Some of the freshers I’ve met here have expressed confusion about college versus university. “So when you say go to college,” they asked, “you really just mean uni? Like, what’s the difference?” And while we Americans gave them a sufficient explanation (a university includes a graduate school while a college does not), it got me thinking about different definitions. Oxford’s college system is completely unlike anything found in the states — it’s not just a matter of what you call your higher education institute.
Cornell, like plenty of other schools, has different Colleges under the umbrella of the University: the College of Arts & Sciences, the College of Engineering, the College of Agriculture and Life Sciences, etc. This is more or less universal in the states: colleges are grouped by subjects, and students generally identify more with the university than the college.
At Oxford, the colleges are actually mini-institutions themselves. There are almost 40 of them, and though they range in size, they are mostly small. Lady Margaret Hall, for instance, only has about 400 undergraduates. And furthermore, the colleges include basically every course; they are like microcosms of the university, not just departments. There isn’t a college strictly for humanities, or engineering, or hospitality — you can study pretty much anything in any college.
The closest approximations we have in the states are Rice, Yale, and Harvard (whose systems were modeled on Oxbridge), where students of all different majors coexist, yet the colleges are pretty much just residence halls. Your Oxford college is way more than just where you live — the 40 some-odd colleges are all totally different entities. Each college has its own library, faculty, administration, meal payment system, bursary, principal, and so on. And to top it all off, the colleges are very spread out and also mostly contained — some of them are physically walled in, and almost every college has just one or two points of entry. Though they are all part of Oxford University, the colleges more or less run themselves.
Because I chose to go to a large university, I missed the chance to have the small school experience. Even the College of Arts & Sciences is too big and broad for me to feel any real affinity with other people in CAS. But here at Lady Margaret Hall, it truly feels like I’m at a tiny liberal arts college. After being on campus for about two weeks, I already recognize a good number of faces when I walk around. That’s something that I will never get at school in the states, and while I don’t regret choosing Cornell one bit, I really like the sense of community at LMH.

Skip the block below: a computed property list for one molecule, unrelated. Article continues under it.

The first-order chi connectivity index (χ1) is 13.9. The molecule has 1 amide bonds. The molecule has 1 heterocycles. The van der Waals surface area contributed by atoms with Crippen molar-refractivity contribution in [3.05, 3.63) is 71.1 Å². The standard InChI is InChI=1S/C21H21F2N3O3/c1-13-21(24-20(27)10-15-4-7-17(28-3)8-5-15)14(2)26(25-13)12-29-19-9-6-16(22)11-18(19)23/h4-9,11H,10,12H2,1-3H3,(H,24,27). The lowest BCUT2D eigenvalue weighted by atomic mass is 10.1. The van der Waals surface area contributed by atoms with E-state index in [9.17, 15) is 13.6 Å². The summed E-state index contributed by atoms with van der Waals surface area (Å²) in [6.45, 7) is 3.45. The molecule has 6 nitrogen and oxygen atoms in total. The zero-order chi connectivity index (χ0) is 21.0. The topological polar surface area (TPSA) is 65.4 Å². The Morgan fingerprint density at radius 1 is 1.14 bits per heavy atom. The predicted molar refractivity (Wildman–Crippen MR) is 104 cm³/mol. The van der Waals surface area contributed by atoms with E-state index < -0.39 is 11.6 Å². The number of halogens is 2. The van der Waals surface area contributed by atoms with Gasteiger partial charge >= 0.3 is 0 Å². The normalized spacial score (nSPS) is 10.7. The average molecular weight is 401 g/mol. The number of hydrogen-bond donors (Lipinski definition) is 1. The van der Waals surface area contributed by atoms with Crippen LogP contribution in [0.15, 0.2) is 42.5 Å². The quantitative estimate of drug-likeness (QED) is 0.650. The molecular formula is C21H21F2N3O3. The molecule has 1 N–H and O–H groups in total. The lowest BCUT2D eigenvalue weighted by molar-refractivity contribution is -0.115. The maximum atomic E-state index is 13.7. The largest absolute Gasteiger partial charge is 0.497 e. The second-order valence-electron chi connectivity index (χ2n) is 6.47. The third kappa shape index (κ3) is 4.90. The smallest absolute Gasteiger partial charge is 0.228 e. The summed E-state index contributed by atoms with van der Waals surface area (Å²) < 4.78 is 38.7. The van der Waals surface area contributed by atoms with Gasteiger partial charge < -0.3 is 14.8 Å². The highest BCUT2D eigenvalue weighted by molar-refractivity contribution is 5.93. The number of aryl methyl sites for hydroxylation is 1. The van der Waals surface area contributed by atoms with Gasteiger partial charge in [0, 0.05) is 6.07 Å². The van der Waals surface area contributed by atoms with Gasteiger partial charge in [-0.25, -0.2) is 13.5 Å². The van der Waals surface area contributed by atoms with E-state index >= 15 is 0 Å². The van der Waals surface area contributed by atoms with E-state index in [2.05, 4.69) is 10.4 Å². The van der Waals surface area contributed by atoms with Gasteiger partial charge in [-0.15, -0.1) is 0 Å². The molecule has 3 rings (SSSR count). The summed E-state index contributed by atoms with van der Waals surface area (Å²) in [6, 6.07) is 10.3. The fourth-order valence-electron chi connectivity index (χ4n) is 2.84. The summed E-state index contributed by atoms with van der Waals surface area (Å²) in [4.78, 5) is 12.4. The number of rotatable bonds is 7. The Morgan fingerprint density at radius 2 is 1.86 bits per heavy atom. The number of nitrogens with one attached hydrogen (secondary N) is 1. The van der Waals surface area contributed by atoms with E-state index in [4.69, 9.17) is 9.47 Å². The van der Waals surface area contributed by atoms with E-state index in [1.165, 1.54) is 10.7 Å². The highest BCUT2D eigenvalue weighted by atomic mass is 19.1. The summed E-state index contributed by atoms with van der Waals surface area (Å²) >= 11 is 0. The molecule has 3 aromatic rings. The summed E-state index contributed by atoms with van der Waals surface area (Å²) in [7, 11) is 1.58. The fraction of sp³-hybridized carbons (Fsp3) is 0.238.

By spending my year at a small school that’s part of a large one, I have the best of both worlds: I can go to the dining hall alone and find a good number of people I know, then head to a reading room in the Bodleian and take advantage of the University-wide facilities. What’s also exciting is that I can join LMH-specific clubs or societies open to all of Oxford. It’s a fantastic system, if you ask me (and many others, I’m sure)!
Before I go, here’s a quick recap of my week:
But minus the adorable dancing. I had my first tutorial on Monday, then almost immediately (I’ll admit, I did dawdle a little) began reading for my next paper. Notable excursions include watching the second presidential debate with the Democrats Abroad in Oxford group, seeing the Weasley twins (scroll down for a mediocre picture!) speak at the Oxford Union, and poking around in basically all of the central Bodleian reading rooms. I also went to the first meetings of the Oxford Society of Bibliophiles and the LMH Cheese (and Wine?) Society — they really do have a society for everything! The forecast for this week appears to be the same gif shown above, but hopefully with more cloud cover.
Bonus British Bit: Going on a lash means, as my floor-mate put it, “going out with the intention of getting pissed.” Therefore, Matriculash (a party following freshers’ Matriculation, which happened yesterday) is a very clever play on words that will at first go over the heads of most Americans, even the tall ones.